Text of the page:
TNB-486 Elicits 91% CR Rate in Heavily Pretreated, High-Risk Follicular Lymphoma


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TNB-486 demonstrated sustained antitumor activity in all but 1 patient with relapsed/refractory follicular lymphoma, regardless of CD20 status, as well as number and type of prior therapy.

Ryan Jacobs, MD

Ryan Jacobs, MD

TNB-486 demonstrated sustained antitumor activity in all but 1 patient with relapsed/refractory follicular lymphoma, regardless of CD20 status, as well as number and type of prior therapy, according to data from a phase 1 trial (NCT04594642) presented at the 2023 EHA Congress.

Results showed that patients who received target doses of 2.4 mg or greater (n = 11) experienced an objective response rate of 91% per independent radiological review committee assessment. The sole nonresponder experienced progressive disease. All responses were complete responses (CRs) and among the 5 patients with available samples, all were negative for minimal residual disease by next-generation sequencing. Notably, CRs were observed in those with CD20 negativity (n = 2/2), prior CD20 T-cell–engaging therapy (n = 2/2), disease progression within 24 months (POD24; n = 5/5), and receipt of at least 4 prior lines of therapy (n = 3/4).

“Preliminary efficacy data from this ongoing phase 1 trial show that treatment with TNB-486 at target doses 2.4 mg or higher results in a high CR rate in heavily pretreated patients with follicular lymphoma, including [those] with POD24 and those failing prior CD20 T-cell–engaging therapy,” lead study author Ryan Jacobs, MD, a hematologist and medical oncologist at Levine Cancer Institute, Atrium Health in Charlotte, North Carolina, said in a presentation of the data.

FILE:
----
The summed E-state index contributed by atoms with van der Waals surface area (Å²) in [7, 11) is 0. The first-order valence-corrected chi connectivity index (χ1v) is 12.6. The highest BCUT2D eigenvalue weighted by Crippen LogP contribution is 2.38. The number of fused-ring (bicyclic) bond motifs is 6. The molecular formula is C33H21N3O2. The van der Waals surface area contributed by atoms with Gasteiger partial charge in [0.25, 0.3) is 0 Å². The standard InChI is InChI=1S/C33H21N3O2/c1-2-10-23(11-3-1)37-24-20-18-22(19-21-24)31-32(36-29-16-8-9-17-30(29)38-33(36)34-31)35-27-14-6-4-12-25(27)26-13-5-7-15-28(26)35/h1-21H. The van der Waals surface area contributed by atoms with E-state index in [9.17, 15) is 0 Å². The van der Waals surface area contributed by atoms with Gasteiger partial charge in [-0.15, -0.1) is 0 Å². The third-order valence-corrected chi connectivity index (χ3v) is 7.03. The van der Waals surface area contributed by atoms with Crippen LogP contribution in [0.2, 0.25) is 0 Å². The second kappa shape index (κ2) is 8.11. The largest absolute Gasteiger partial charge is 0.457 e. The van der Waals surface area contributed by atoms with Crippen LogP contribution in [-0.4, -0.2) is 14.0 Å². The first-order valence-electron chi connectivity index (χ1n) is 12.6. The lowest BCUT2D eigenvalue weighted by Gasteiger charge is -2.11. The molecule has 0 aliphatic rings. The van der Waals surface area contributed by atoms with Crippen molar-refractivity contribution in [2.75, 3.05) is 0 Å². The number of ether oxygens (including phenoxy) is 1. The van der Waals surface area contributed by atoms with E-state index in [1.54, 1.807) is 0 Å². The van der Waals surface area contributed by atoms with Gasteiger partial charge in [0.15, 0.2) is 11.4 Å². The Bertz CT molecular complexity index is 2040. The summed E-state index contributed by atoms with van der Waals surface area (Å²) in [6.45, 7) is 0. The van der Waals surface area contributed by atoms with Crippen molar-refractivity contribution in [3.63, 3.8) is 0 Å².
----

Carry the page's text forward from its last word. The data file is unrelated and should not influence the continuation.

Despite the emergence of CAR T-cell therapy and CD20-directed T-cell engagers, patients with follicular lymphoma whose disease progresses on at least 2 lines of therapy have unmet clinical need, with shortened progression-free survival (PFS) with each subsequent line of therapy.

CD20 antigen loss can occur following CD20-directed therapy and leads to poor outcomes.

TNB-486 is a CD19 x CD3 fully human IgG4 T-cell engager designed to deliver high efficacy with reduced toxicity.

Eligible patients included those at least 18 years of age with CD19-positive relapsed/refractory B-cell non-Hodgkin lymphoma following at least 2 prior lines of therapy; an ECOG performance status of 2 or below; at least 1 measurable lesion; and no active central nervous system disease.

In the fixed-dose schedule, TNB-486 was escalated as follows: 0.03 mg, 0.09 mg, 0.27 mg, 0.8 mg, and 2.4 mg. Single step-up dosing was initiated at 0.27 mg/0.8 mg and was followed by 0.27 mg/2.4 mg, 1 mg/7.2 mg, and 1 mg/10 mg. For double step-up dosing, patients received 0.27 mg/1 mg divided by either 2.4 mg or 7.2 mg.

TNB-486 was administered through intravenous infusion every 2 weeks in 28-day cycles for up to 2 years. Patients who achieved CR after cycle 6 could extend their treatment interval to every 4 weeks.

Safety, tolerability, and pharmacokinetics served as the primary end points of the study, with antitumor activity per RECIL 2017 criteria serving as the sole secondary end point.